Short for Impact

The best quotes are those that dazzle and enlighten with one sentence. That quick one two punch that leaves you thinking. Quotes wandering along into two, three or more sentences loose their power. You have to read them and think as you’re reading. It spoils the effect.

Condensing your sentences, your whole essay, story, whatever you’re working on, will also give it more power. Short sentences get noticed. Long winding sentences wandering around to make their point tend to blend into the wood work and take longer to be absorbed. See the difference?

When you’re writing an article draw the reader in using content and focus. Content being the subject. Focus is making the subject clear and important or interesting enough to be read. You can get someone to read about bug spray if you write it right. Tell them something new. Don’t muddle the idea. Use short sentences like a trail of bread crumbs. Keep your wordage uncomplicated too. Don’t load them down with dictionary words they’ll have to stop and think about.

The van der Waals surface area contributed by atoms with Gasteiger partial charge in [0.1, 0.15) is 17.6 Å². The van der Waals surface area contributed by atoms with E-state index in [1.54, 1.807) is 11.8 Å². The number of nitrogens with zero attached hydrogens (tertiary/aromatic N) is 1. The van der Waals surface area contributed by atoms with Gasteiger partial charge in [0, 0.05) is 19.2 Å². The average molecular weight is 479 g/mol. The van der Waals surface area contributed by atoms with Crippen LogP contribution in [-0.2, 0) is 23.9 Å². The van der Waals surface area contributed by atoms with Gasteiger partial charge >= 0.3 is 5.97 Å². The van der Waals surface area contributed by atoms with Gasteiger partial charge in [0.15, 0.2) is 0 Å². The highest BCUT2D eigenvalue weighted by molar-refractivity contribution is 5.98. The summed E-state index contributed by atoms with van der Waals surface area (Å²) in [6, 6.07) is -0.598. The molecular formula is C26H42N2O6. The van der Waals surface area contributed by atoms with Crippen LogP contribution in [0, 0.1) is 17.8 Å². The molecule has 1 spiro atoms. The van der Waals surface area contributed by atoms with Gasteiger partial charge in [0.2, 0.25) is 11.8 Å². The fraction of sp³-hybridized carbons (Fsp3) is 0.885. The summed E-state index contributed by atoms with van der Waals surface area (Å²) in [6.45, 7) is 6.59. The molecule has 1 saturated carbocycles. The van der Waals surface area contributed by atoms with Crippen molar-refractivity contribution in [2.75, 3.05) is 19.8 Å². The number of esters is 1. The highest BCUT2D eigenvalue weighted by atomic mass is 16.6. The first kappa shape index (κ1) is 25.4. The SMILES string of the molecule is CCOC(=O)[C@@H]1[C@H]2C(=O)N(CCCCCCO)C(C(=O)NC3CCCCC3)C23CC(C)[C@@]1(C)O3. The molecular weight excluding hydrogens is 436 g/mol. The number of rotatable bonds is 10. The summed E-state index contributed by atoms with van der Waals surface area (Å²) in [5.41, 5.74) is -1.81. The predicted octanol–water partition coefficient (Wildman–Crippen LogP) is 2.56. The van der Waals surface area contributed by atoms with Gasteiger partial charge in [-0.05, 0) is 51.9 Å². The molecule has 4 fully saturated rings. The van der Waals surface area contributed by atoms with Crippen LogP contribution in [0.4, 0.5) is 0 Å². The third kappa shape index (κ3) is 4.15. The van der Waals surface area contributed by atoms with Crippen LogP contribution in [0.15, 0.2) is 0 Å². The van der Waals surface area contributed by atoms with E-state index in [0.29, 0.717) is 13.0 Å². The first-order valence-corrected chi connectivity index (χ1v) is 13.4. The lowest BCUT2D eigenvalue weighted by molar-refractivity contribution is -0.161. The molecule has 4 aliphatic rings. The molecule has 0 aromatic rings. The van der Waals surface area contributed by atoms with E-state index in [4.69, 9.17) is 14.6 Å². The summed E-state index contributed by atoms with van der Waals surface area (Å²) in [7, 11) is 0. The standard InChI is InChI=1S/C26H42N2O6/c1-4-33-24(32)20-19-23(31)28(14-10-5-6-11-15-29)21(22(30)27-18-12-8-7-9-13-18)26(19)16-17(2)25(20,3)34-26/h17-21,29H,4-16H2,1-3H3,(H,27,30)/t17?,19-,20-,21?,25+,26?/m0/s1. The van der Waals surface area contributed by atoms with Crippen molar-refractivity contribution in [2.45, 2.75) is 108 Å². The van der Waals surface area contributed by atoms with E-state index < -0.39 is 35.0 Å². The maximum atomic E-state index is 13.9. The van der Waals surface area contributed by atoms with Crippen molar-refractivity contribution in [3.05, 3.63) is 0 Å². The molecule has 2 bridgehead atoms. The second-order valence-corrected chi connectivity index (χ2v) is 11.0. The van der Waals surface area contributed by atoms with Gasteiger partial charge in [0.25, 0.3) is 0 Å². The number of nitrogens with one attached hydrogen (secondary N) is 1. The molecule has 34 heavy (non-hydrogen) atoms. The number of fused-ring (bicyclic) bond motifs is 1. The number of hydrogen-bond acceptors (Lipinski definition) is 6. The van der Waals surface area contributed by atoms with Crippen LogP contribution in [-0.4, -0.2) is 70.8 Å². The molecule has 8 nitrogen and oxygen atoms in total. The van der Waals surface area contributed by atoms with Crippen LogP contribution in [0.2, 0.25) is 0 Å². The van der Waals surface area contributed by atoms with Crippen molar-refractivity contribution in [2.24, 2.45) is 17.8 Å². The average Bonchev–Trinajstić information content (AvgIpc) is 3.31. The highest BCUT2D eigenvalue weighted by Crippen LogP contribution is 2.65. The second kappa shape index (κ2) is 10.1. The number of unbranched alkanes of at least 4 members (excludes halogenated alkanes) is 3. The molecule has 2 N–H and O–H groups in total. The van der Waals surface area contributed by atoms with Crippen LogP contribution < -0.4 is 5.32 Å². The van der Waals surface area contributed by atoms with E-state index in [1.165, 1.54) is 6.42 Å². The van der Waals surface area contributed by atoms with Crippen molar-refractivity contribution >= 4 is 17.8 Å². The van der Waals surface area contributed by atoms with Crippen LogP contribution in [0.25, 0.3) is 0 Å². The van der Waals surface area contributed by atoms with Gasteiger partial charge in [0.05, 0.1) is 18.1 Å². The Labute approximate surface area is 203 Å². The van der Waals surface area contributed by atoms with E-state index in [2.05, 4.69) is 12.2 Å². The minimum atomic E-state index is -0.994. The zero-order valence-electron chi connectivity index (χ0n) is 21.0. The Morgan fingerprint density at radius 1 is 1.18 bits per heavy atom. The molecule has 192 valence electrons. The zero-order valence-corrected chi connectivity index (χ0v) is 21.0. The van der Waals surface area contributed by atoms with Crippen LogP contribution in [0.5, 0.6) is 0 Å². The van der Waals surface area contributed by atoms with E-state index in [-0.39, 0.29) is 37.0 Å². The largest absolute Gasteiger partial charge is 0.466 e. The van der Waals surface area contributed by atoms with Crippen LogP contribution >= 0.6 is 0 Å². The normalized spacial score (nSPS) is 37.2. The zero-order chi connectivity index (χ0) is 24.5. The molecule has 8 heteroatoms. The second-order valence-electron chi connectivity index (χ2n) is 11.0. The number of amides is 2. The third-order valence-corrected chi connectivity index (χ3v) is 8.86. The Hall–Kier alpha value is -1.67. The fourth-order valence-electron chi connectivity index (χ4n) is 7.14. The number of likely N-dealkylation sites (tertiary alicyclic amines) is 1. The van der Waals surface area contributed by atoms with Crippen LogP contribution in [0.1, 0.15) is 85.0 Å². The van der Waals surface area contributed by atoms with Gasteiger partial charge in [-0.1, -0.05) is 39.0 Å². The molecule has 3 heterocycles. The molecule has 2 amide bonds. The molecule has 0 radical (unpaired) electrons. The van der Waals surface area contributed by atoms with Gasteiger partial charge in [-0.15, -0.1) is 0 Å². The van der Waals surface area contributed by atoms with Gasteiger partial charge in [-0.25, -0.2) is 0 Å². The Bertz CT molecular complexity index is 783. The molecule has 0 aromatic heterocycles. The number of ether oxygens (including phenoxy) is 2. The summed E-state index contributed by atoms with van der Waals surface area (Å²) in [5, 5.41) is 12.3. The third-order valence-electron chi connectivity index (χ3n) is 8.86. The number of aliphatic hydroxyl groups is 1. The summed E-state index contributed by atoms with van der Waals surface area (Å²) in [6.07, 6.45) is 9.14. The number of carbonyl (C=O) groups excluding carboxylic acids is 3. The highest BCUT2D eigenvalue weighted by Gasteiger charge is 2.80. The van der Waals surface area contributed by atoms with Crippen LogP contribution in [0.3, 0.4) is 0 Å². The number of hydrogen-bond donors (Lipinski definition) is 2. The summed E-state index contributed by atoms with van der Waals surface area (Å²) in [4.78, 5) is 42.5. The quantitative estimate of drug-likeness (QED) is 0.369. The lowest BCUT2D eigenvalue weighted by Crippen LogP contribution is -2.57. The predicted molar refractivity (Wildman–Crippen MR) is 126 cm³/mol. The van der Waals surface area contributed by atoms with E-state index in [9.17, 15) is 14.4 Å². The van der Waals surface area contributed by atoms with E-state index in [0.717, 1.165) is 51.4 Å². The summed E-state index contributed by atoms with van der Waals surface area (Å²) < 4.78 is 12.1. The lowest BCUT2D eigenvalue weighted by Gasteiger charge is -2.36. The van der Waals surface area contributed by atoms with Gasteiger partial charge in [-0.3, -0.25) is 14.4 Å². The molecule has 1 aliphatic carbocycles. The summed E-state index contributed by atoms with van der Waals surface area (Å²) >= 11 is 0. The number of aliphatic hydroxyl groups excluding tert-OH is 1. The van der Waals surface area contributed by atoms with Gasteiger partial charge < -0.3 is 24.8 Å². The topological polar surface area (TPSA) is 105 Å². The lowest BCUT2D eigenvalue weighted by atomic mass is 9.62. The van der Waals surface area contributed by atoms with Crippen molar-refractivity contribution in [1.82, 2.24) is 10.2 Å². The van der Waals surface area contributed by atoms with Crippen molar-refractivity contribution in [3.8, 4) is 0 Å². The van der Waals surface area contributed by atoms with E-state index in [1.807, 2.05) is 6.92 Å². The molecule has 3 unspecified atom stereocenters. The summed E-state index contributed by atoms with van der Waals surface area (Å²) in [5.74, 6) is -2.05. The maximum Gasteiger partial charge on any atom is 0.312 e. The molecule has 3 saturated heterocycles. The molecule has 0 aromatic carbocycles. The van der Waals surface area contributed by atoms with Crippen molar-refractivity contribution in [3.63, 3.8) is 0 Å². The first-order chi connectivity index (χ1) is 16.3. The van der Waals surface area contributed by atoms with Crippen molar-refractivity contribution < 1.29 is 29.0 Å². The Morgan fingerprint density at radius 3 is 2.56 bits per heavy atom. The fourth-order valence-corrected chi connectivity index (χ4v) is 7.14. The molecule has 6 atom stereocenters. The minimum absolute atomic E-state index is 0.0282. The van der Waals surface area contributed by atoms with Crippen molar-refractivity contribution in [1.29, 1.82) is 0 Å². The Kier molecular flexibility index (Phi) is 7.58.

Later, when they’re into your subject and you’ve given them questions they want answered, you can bring on the longer sentences and the more detailed information. First the focus and then the heavy duty content. At the end you give them closure of some kind.

Not so different from a quote. Think about that next time you’re writing. What was the last really great quote you read and why did you like it? Maybe your eye was drawn to it because it was one simple sentence. Possibly one word had some personal appeal to you or perked your curiousity, so you read it. When you rewrite see if you can shorten a few sentences, yank their chains and make them stand up and take notice. Check for extra words just hanging around not adding to the focus or the content. If you want to be read think about what gets read.

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